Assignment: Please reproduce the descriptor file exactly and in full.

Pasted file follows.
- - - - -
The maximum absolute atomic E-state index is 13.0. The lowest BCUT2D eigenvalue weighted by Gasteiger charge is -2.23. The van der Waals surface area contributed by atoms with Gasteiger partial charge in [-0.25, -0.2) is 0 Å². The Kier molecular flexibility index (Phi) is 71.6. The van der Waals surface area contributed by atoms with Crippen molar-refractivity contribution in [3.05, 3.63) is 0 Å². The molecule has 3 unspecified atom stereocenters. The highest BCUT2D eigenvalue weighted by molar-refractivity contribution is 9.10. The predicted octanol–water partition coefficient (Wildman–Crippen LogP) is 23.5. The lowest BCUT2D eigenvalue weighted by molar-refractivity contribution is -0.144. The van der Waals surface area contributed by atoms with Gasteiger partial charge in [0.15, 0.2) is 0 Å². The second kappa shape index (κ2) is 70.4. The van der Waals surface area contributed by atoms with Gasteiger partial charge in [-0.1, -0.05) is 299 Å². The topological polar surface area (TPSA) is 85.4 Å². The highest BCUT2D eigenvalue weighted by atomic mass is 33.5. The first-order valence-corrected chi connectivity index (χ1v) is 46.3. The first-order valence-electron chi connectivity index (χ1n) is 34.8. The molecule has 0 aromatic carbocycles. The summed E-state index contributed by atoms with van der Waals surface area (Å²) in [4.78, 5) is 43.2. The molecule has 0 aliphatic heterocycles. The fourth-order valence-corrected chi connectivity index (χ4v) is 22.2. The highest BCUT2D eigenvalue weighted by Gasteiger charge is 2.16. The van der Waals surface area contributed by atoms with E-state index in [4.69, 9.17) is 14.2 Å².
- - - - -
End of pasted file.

The maximum absolute atomic E-state index is 13.0. The lowest BCUT2D eigenvalue weighted by Gasteiger charge is -2.23. The van der Waals surface area contributed by atoms with Gasteiger partial charge in [-0.25, -0.2) is 0 Å². The Kier molecular flexibility index (Phi) is 71.6. The van der Waals surface area contributed by atoms with Crippen molar-refractivity contribution in [3.05, 3.63) is 0 Å². The molecule has 3 unspecified atom stereocenters. The highest BCUT2D eigenvalue weighted by molar-refractivity contribution is 9.10. The predicted octanol–water partition coefficient (Wildman–Crippen LogP) is 23.5. The lowest BCUT2D eigenvalue weighted by molar-refractivity contribution is -0.144. The van der Waals surface area contributed by atoms with Gasteiger partial charge in [0.15, 0.2) is 0 Å². The second kappa shape index (κ2) is 70.4. The van der Waals surface area contributed by atoms with Gasteiger partial charge in [-0.1, -0.05) is 299 Å². The topological polar surface area (TPSA) is 85.4 Å². The highest BCUT2D eigenvalue weighted by atomic mass is 33.5. The first-order valence-corrected chi connectivity index (χ1v) is 46.3. The first-order valence-electron chi connectivity index (χ1n) is 34.8. The molecule has 0 aromatic carbocycles. The summed E-state index contributed by atoms with van der Waals surface area (Å²) in [4.78, 5) is 43.2. The molecule has 0 aliphatic heterocycles. The fourth-order valence-corrected chi connectivity index (χ4v) is 22.2. The highest BCUT2D eigenvalue weighted by Gasteiger charge is 2.16. The van der Waals surface area contributed by atoms with E-state index in [4.69, 9.17) is 14.2 Å².